PB 150 V8-318 5.2L VIN T 2-BBL (1983)
Fuel: Technical Service Bulletins
Alcohol Blend Fuel - Recommendations
All Gasoline Fueled Engines
Alcohol Blend Fuels (Gasohol)
Date July 28, 1983
Fuel blends containing excessive amounts of alcohol (Ethanol and/or Methanol) can affect driveability and/or possibly result in damage to fuel system
Described in this bulletin is the effect on an automotive fuel system when a mis-blended fuel containing alcohol is used.
The following statement will be included in all 1984 domestic model owners manuals and may be used as a guide in resolving driveability or fuel system
component failure complaints related to mis-blended fuels:
GASOLINES CONTAINING ALCOHOL
Some gasolines sold at service stations contain alcohol, although they may not be so identified. Use of fuels containing alcohol is not recommended,
unless the nature of the blend can be determined as being satisfactory.
GASOHOL - A mixture of 10% Ethanol (grain alcohol) and 90% unleaded gasoline may be used in your vehicle. If driveability problems are
experienced as a result of using gasohol, it is recommended that the vehicle be operated on gasoline.
METHANOL - Do not use gasolines containing ethanol (wood alcohol). Use of this type of alcohol can result in vehicle performance deterioration and
damage critical parts in the fuel pump, carburetor, and other fuel system components. Fuel system damage and vehicle performance problems, resulting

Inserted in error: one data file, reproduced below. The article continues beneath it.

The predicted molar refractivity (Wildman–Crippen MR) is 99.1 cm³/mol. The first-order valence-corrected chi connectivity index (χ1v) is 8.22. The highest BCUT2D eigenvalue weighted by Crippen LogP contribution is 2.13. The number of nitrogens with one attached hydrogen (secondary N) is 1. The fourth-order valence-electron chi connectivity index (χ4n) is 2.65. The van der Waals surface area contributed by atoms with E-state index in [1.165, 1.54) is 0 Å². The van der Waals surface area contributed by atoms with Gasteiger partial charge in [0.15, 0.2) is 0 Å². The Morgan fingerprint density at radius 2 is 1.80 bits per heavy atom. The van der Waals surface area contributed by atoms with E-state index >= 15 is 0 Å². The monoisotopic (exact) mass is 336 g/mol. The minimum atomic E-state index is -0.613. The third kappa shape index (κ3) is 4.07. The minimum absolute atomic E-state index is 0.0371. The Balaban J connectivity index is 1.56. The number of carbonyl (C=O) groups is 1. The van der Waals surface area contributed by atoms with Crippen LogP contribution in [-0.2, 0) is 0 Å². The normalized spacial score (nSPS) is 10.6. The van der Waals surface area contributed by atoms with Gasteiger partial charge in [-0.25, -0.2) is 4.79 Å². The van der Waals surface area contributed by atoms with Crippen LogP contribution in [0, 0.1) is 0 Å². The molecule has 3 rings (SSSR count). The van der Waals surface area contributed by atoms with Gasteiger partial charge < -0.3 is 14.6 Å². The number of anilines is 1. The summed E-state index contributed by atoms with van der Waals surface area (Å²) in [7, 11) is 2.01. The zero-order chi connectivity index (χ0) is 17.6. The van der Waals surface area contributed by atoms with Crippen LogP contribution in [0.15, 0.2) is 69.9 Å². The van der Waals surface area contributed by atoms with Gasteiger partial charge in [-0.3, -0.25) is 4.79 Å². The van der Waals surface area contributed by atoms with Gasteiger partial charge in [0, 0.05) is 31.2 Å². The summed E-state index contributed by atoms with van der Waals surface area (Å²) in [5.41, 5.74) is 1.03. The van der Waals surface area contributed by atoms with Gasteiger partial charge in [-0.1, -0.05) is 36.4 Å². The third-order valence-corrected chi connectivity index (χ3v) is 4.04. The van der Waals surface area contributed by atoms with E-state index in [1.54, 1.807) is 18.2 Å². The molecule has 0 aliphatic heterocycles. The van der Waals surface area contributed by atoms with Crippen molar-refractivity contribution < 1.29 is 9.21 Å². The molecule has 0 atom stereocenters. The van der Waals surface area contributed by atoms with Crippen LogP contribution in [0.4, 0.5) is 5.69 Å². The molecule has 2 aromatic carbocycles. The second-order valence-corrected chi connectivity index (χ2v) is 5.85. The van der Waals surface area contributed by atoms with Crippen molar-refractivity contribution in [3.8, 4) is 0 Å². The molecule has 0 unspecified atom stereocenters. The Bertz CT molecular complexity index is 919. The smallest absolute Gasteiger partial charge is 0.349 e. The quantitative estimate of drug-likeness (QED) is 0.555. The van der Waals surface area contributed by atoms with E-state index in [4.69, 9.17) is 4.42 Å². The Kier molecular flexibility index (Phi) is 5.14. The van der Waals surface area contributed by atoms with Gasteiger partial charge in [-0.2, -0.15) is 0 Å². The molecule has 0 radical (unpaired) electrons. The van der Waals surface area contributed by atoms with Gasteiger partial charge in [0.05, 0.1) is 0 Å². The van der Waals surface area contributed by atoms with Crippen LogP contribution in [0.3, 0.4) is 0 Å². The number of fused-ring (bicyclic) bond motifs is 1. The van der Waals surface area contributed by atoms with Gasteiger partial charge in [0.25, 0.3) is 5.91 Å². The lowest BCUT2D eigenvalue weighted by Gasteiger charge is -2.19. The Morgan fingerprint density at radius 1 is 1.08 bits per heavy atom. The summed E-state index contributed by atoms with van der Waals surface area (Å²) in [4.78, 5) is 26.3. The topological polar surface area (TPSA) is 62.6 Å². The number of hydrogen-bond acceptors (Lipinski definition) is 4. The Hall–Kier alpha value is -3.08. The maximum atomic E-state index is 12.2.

from the use of gasolines containing Methanol, may not be covered by the new vehicle warranty.
MISBLENDED FUELS CAN CAUSE A NUMBER OF SERIOUS PROBLEMS. IN GENERAL, DRIVEABILITY IS POORER, FUEL
ECONOMY IS LOWER, VEHICLE EVAPORATIVE EMISSIONS ARE SIGNIFICANTLY HIGHER, AND FUEL SYSTEM MATERIALS
Outlined below is a brief list of fuel system problems when mis-blended alcohol fuels are used:
Corrosion of fuel system components such as the inside of the fuel tank, inside of steel fuel lines, and carburetors (and/or metering systems).
Deterioration or failure of synthetic rubber or plastic materials such as O-ring seals, accelerator pump cups or diaphragms, and gaskets.
Fuel separation into two layers caused by presence of water in Methanol-gasoline blend. The alcohol-water layer is heavier than gasoline and
would sink to the bottom of the tank submerging the fuel inlet with the water-alcohol mix. The engine will not run on the water-alcohol mix.
Among the metallic parts which are susceptible to corrosion by alcohol are zinc alloys (Holley carburetors), aluminum alloys (Carter carburetors
and fuel pumps), and Terne plate (coating on inside of fuel tanks).
Methanol alcohol can cause paint damage. Do not spill during refueling. The new car warranty will not cover this damage.
If you suspect mis-blended alcohol fuel or Methanol is being used in a vehicle advise, the customer to use another brand of gasoline.